All posts by Trevor Saxby

I'm a mentor, friend to many, with a PhD in church history. I love learning from the 'movers and shakers' of the past, as I want to be one today!

The Early Christian View on Generosity Was Incredibly Radical

Generosity, in Christian understanding, goes further than simply the wallet – it reveals the condition of the soul. There is a natural selfishness in our conditioned responses, which instinctively says spend and not give. But is this really the mindset that we want to pass on to our children? As someone has said, “we must teach them the greater joy of giving before they figure out the lesser joy of receiving.”

One very early Christian text can back this up. The ‘Didache‘ (pronounced “didder-key”, it’s Greek for “teaching”) is of uncertain date, but internal evidence leads most commentators to place it at the latest AD 100. It is a short handbook of moral and practical governance for churches, perhaps in Syria, and it is anonymous. Continue reading The Early Christian View on Generosity Was Incredibly Radical

Battling Demons and Possessions: The Life of Antony of Egypt

Antony of Egypt was a true pioneer, whose influence is still felt today. What makes him so remarkable is that he did what he did long before it made sense to do such things, but by doing it he blazed a trail for posterity.

Evangelical Protestant historians explain the migration to the desert by thousands of monks, nuns and hermits as a reaction against the political “Christendom” created by Constantine I and his successors in the 4th century. Yet Antony had already made his statement a generation earlier, at a time when the Early Church was still supposed to be in its bloom. Continue reading Battling Demons and Possessions: The Life of Antony of Egypt

‘The Cry of Slaughtered Millions’: William and Catherine Booth’s Aggressive Christianity

Image: inspirationalchristians.org

William Booth preaching
Image: inspirationalchristians.org

William Booth (1829-1912), Founder-General of the Salvation Army, certainly favoured the ‘in your face’ approach. With these words he began the front page article of the first issue of The War Cry, on 27 December 1879: Why a “War Cry?” Because The Salvation Army means more war!”

Today, the Army’s ‘fight’ against poverty and marginalisation takes many forms, from questions in parliament to individuals giving a few pounds to a homeless charity. But Booth’s radical eye saw deeper than mere deprivation and squalor: he saw inner lostness, people without hope because God’s love was not made real to them. Some churches tried, but in the main, Christians ‘walked by on the other side’. Not so the Salvation Army!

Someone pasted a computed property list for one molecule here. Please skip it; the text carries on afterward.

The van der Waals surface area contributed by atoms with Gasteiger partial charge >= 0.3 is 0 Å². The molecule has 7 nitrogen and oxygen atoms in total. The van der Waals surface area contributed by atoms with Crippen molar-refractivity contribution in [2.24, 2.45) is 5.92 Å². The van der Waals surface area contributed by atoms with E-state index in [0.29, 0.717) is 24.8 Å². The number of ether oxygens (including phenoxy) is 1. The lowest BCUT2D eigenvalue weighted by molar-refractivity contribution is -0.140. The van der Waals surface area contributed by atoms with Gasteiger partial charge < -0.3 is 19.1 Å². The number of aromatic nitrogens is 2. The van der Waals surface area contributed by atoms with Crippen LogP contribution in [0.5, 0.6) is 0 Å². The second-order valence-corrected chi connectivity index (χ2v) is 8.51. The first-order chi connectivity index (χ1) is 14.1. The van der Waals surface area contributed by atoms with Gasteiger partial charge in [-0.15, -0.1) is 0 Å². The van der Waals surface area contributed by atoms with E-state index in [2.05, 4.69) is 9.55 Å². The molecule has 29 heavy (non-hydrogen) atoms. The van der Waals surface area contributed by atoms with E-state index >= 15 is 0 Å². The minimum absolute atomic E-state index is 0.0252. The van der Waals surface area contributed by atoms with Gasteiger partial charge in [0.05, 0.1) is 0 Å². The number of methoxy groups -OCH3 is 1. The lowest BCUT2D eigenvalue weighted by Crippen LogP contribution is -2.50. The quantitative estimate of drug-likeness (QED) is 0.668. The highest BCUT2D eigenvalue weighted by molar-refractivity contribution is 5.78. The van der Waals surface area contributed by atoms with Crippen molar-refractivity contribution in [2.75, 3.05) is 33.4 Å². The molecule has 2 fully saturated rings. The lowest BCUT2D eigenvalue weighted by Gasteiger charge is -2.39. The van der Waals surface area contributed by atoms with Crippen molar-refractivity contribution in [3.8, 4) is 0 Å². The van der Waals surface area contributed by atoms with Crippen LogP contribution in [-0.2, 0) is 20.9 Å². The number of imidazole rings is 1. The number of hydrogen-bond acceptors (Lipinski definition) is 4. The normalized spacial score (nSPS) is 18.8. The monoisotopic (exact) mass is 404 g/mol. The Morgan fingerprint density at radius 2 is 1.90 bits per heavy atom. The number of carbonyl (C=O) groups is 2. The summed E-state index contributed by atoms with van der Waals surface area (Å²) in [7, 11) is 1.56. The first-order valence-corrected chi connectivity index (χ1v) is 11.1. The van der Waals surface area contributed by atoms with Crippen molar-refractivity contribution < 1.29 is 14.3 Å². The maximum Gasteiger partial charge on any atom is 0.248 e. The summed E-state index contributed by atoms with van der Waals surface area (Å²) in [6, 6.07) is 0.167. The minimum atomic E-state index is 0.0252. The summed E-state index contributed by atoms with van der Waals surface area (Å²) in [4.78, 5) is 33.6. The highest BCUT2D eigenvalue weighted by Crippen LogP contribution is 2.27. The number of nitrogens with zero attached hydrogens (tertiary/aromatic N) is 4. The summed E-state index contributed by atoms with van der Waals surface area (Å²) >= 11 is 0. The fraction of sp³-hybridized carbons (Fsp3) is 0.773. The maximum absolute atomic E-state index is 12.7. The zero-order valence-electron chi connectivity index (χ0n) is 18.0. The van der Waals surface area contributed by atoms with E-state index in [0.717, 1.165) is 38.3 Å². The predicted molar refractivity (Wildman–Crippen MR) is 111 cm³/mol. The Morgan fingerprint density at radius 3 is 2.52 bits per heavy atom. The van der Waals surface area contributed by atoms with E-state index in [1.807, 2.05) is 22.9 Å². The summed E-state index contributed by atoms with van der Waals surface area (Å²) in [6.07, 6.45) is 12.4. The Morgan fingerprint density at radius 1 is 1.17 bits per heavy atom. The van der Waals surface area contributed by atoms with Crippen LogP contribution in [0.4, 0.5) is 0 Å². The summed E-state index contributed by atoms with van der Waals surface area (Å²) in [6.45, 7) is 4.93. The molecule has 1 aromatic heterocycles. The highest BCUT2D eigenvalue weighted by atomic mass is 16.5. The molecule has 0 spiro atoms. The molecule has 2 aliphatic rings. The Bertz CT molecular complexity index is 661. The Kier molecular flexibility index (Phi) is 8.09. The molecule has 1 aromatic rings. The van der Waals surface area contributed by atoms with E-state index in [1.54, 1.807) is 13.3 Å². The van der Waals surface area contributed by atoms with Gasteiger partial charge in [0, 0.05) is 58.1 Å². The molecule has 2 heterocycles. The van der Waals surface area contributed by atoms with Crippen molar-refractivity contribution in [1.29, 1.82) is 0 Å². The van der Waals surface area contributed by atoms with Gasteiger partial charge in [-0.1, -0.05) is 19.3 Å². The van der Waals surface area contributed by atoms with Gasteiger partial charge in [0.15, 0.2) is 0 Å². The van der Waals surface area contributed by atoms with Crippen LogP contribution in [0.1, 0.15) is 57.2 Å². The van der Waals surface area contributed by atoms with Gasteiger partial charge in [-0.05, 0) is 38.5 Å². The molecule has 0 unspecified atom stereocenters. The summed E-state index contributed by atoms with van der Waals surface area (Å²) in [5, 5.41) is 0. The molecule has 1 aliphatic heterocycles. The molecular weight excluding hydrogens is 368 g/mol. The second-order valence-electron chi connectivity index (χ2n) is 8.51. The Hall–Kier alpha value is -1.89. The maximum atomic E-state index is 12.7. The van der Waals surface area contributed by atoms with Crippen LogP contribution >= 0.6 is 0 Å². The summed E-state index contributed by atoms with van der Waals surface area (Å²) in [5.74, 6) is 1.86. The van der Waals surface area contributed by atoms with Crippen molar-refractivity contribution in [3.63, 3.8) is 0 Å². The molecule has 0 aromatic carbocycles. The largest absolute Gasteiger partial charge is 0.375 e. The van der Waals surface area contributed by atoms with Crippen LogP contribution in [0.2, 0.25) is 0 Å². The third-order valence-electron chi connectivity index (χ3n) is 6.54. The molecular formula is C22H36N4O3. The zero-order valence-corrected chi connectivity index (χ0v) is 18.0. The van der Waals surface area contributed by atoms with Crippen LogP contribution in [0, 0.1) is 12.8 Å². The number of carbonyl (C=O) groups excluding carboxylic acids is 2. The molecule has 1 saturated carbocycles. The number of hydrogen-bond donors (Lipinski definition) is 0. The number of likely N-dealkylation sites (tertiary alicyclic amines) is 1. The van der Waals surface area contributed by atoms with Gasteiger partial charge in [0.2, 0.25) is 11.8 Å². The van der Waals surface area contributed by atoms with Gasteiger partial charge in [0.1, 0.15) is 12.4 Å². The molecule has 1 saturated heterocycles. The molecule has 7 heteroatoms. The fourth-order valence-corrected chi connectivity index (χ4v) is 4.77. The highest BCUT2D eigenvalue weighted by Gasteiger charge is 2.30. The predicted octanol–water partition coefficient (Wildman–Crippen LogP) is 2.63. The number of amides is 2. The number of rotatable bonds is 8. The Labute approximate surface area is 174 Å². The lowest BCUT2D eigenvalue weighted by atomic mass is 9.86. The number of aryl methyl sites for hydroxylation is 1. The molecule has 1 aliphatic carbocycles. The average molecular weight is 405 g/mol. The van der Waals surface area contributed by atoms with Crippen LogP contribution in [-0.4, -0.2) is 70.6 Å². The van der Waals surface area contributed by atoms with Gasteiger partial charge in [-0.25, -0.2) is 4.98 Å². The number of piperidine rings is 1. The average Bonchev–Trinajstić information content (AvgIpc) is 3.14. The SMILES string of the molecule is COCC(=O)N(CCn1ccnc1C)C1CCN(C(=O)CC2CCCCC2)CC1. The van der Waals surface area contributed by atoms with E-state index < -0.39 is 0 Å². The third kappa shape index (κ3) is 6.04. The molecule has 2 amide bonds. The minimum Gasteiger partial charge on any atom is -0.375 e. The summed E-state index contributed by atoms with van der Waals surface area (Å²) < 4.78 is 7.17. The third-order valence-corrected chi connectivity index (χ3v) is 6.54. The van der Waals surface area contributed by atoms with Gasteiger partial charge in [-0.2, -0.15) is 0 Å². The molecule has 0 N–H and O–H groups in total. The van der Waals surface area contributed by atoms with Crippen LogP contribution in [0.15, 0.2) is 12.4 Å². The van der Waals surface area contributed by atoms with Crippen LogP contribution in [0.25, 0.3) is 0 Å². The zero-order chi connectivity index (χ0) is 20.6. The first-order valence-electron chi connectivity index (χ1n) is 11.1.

Continue reading ‘The Cry of Slaughtered Millions’: William and Catherine Booth’s Aggressive Christianity

The Gift of Provocation? Tertullian Certainly Had It!

Tertullian (full name Quintus Septimius Florens Tertullianus) was born at Carthage in North Africa around AD 155, son of a Roman centurion. He trained as a lawyer and had a razor-sharp mind. Little of his early life is known, but at about 40 he became a Christian. Immediately, he began to write – and Christendom hardly knew what had hit it!

He didn’t ‘do’ much reasoned theology; he confronted. Wrong teachings, sloppy morals, lax leaders, cowardly faith, Tertullian laid into them all. His writing is passionate, with holy sarcasm – and at times still funny even today. You sense a ‘wildness’, a burning heart for integrity and justice, contemptuous of all compromise. Here are some examples:

At a time of fierce persecution, when many favoured fleeing, he wrote: The blood of the martyrs is [the] seed [of the church], adding that once you start fleeing, you will never stop fleeing!

Seeing the growing emphasis on education in church leadership, he cried: What has Athens [headquarters of Greek philosophy] got to do with Jerusalem!

He took aim at worldly pursuits: All public entertainment damages the spirit.

He castigated the folly of persecutors: If the Tiber rises too high, or the Nile too low, the remedy is always to feed Christians to the lions.

He understood the fleshly human nature that he was confronting: The first reaction to truth is hatred.

Perhaps most biting of all is his judgement on self-centred living: Whoever lives only to benefit himself, benefits the world only when he dies!